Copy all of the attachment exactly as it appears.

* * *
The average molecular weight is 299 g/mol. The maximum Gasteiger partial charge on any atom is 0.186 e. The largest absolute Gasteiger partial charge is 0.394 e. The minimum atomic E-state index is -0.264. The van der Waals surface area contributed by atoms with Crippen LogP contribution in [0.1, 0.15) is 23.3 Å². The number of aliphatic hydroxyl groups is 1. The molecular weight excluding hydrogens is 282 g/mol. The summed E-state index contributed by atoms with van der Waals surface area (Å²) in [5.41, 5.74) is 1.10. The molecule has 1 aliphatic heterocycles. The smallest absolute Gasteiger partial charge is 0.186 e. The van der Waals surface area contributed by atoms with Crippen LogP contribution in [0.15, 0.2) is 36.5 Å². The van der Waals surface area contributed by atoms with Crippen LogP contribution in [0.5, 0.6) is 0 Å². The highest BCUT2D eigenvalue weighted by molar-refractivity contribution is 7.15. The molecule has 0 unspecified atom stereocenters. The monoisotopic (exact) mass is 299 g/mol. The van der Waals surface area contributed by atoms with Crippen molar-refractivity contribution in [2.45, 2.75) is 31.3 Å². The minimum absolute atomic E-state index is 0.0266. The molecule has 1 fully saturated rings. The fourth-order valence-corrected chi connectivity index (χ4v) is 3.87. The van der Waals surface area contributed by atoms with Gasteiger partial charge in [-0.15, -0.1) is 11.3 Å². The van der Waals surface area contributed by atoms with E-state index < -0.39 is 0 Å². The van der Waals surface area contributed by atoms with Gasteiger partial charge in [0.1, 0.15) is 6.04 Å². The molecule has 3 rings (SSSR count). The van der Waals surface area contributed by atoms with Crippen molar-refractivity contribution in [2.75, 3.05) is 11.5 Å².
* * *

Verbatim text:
The average molecular weight is 299 g/mol. The maximum Gasteiger partial charge on any atom is 0.186 e. The largest absolute Gasteiger partial charge is 0.394 e. The minimum atomic E-state index is -0.264. The van der Waals surface area contributed by atoms with Crippen LogP contribution in [0.1, 0.15) is 23.3 Å². The number of aliphatic hydroxyl groups is 1. The molecular weight excluding hydrogens is 282 g/mol. The summed E-state index contributed by atoms with van der Waals surface area (Å²) in [5.41, 5.74) is 1.10. The molecule has 1 aliphatic heterocycles. The smallest absolute Gasteiger partial charge is 0.186 e. The van der Waals surface area contributed by atoms with Crippen LogP contribution in [0.15, 0.2) is 36.5 Å². The van der Waals surface area contributed by atoms with Crippen LogP contribution in [0.5, 0.6) is 0 Å². The highest BCUT2D eigenvalue weighted by molar-refractivity contribution is 7.15. The molecule has 0 unspecified atom stereocenters. The monoisotopic (exact) mass is 299 g/mol. The van der Waals surface area contributed by atoms with Crippen molar-refractivity contribution in [2.45, 2.75) is 31.3 Å². The minimum absolute atomic E-state index is 0.0266. The molecule has 1 fully saturated rings. The fourth-order valence-corrected chi connectivity index (χ4v) is 3.87. The van der Waals surface area contributed by atoms with Gasteiger partial charge in [-0.15, -0.1) is 11.3 Å². The van der Waals surface area contributed by atoms with E-state index < -0.39 is 0 Å². The van der Waals surface area contributed by atoms with Gasteiger partial charge in [0.1, 0.15) is 6.04 Å². The molecule has 3 rings (SSSR count). The van der Waals surface area contributed by atoms with Crippen molar-refractivity contribution in [2.75, 3.05) is 11.5 Å².